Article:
Tuesday, April 15, 2008

Fading Memories



As Alzheimer's disease relentlessly robs my mother of her memories, and me of her, I think of opportunity lost. Youth, rightfully, is centered on itself. It's a rare young person (and I wasn't one of them) who recognizes the wellspring of history and of connection that resides in the minds of one's elders; by the time we do, it's often too late. I wasn't entirely tardy with my parents; I pried some stories loose before they were gone forever. But about my grandparents I have many questions, and, now, no way to find the answers. It's hard to flesh out the details in family lore. But there are some good stories. (Other than the mention of a disease in the opening line, there's not much medical here. My muse is meditating. Or worse.)

I only knew one grandfather beyond my childhood. Born in Russia around 1890, he went to Moscow as a teenager, where he got some sort of degree from an agricultural school (he kept it, must have brought it on the boat, and I saw it once.) While there, so the story goes, he caught wind of the revolutionary whispers and brought them back to his village. Down with the tyranny of the Tsars! Fortunately for him, his father -- the village Rabbi -- was friends with the chief of police who came to him one evening saying he had orders to arrest my grandfather the next day. Get him out of town tonight. So -- and this is the part I'd love to know more about, including the truth of it -- he up and left, in haste, around sixteen years old, somehow finding his way to a port. Somewhere. With money from whom? Getting a ticket how? Still in his teens, he shipped to America (in steerage? In a cabin?), checking in through Ellis Island, spending a while (how long? In what sort of place? A tenement? With whom?) in New York City. He made a friend (Polish? Jewish? Met how?) and (somehow) the two of them got a job on a farm in Pennsylvania, owned by former US Senator Flynn. After a period of time, he and his friend, the westering spirit filling them, saw an ad in a newspaper for help wanted on a ranch in California, and hopped a train (hoboes? Scraped together the money? Confirmed the job before they left?) to Valley of the Moon. The ad was placed by, and Grandpa was hired on by, none other than Jack London.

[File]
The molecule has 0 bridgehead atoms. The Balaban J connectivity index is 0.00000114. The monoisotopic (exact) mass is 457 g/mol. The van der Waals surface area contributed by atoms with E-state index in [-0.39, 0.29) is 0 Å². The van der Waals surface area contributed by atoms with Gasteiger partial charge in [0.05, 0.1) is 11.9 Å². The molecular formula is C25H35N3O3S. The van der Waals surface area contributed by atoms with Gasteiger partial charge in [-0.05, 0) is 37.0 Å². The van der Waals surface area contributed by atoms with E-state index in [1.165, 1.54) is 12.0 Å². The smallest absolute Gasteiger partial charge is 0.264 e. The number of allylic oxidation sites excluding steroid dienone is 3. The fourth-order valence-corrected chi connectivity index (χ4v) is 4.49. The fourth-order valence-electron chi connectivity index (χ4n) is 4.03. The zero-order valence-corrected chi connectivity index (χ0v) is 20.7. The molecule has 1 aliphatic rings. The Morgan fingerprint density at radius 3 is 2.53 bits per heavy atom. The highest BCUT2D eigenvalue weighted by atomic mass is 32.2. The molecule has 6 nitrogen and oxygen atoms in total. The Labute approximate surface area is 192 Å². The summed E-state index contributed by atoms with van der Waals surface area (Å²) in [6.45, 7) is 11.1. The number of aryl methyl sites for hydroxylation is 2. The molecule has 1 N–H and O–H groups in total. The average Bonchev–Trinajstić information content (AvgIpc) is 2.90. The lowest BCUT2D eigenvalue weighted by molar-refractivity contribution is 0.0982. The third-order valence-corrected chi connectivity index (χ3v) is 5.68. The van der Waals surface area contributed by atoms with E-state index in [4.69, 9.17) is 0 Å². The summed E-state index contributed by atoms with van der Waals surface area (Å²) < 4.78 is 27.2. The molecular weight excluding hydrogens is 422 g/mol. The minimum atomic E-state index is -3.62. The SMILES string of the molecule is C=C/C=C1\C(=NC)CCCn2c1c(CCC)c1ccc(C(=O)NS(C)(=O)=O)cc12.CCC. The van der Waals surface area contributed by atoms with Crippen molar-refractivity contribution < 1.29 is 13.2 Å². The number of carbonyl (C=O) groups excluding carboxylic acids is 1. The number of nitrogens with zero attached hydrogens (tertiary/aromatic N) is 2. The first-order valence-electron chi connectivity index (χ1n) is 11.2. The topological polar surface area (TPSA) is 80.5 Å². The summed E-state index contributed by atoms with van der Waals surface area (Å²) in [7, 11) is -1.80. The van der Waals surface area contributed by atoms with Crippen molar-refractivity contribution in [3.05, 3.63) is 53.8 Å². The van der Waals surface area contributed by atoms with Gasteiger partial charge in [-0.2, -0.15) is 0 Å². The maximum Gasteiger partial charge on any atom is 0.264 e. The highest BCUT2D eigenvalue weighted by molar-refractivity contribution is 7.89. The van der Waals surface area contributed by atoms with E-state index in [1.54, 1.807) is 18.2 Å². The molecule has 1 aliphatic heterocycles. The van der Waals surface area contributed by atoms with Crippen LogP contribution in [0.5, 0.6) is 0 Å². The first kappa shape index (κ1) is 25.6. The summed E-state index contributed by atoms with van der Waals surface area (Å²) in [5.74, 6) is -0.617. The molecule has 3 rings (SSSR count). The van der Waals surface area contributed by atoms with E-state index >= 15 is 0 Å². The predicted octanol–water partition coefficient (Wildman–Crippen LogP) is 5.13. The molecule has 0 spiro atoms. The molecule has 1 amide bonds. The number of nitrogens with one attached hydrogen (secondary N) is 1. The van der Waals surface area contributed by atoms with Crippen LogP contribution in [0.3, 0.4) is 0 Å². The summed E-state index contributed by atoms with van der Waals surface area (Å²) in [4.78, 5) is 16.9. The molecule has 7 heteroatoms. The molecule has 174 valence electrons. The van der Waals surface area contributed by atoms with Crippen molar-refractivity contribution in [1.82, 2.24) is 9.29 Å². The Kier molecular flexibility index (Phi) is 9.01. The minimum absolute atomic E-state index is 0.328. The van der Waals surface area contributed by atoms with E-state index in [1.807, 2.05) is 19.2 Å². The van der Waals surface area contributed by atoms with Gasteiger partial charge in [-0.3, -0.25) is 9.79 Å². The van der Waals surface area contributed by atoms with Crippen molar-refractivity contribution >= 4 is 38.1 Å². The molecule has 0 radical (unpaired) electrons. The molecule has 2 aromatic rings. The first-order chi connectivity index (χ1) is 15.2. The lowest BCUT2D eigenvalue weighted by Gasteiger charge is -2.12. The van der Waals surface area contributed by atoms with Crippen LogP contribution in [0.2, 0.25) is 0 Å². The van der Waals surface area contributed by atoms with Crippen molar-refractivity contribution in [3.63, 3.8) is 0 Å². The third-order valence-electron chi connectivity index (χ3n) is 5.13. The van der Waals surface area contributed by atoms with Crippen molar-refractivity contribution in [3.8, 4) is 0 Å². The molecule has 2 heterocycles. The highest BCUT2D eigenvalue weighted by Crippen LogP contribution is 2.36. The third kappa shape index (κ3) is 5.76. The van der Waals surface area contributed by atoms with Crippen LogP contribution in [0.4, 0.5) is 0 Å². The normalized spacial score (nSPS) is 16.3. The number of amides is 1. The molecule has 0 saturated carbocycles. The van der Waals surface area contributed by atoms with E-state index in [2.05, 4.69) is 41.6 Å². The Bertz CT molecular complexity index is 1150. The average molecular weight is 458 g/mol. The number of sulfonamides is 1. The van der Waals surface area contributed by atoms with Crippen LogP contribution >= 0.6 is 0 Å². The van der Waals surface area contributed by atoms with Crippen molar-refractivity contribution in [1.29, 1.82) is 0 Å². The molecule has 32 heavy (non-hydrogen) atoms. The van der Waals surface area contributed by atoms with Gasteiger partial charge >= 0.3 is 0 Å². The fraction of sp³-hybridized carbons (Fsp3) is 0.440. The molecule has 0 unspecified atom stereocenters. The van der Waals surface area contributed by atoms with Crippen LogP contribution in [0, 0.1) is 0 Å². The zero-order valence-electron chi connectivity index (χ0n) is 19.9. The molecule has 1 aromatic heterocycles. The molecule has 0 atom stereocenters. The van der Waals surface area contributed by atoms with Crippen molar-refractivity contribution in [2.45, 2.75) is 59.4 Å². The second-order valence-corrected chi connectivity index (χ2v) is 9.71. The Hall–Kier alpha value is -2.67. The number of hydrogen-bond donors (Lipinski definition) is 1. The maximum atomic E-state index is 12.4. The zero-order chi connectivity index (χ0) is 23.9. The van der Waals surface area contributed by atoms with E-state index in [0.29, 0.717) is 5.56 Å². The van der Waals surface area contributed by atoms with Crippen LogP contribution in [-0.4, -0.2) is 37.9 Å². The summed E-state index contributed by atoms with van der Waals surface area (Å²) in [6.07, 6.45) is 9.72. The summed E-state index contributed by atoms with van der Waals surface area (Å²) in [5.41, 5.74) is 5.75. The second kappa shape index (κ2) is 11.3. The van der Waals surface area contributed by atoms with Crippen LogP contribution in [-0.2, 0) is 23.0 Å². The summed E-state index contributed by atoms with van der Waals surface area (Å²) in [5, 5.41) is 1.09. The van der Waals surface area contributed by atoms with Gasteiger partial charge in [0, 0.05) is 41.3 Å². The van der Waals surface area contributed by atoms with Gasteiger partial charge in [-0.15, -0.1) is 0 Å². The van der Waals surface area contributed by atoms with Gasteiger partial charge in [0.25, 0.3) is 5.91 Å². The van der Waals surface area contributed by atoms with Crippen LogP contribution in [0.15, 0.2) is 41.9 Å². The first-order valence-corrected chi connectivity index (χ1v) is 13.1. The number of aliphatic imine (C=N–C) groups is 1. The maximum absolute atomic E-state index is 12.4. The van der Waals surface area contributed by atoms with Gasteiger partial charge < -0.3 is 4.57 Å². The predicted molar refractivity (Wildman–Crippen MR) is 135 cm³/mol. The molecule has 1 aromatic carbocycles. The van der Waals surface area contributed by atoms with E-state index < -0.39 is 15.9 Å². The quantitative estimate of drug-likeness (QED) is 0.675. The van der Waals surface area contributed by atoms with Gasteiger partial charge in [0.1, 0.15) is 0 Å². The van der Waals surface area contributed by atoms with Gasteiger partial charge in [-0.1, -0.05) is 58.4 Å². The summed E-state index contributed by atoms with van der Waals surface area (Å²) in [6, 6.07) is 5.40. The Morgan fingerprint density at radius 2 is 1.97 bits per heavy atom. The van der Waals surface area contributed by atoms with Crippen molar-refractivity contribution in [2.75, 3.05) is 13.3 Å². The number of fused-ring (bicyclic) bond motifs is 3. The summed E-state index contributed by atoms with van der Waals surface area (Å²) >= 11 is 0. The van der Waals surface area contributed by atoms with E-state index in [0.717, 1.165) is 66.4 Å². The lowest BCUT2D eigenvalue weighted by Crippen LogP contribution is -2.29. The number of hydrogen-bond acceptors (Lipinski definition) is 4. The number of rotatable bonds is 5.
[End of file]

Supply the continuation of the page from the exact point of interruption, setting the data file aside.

Some stories I recall hearing from Grandpa himself: he became a trusted hand -- livestock foreman -- of Jack London, and rode the range with him, chasing and shooting coyotes. Many times he showed me the pistol given him by Mr. London: a five-shooter Smith and Wesson (or was it a Colt?), kept in a leather box and clean, oiled, beautiful. He'd let me break it open, an umbrella-like contraption lifting up from the center of the cylinder to pop out the spent shells (never saw any bullets.) The gun has disappeared, as have letters to Grandpa from Jack London when in Alaska. The story goes that while away, London entrusted Grandpa with looking after his wife, a young beauty, his former secretary, named Charmain (after whom he named his yacht, on which my grandfather sailed a few times.) Staying as he did in the bunkhouse, he got a call one night from the main house, from Charmain, asking Grandpa to come there. The knocked-on the door was answered by the lady, fully unclothed. I believed Grandpa (because he was an impeccably honorable man) when he said (or was the story told to me by my mom?) that he repaired immediately back to the bunkhouse and never mentioned it to Jack.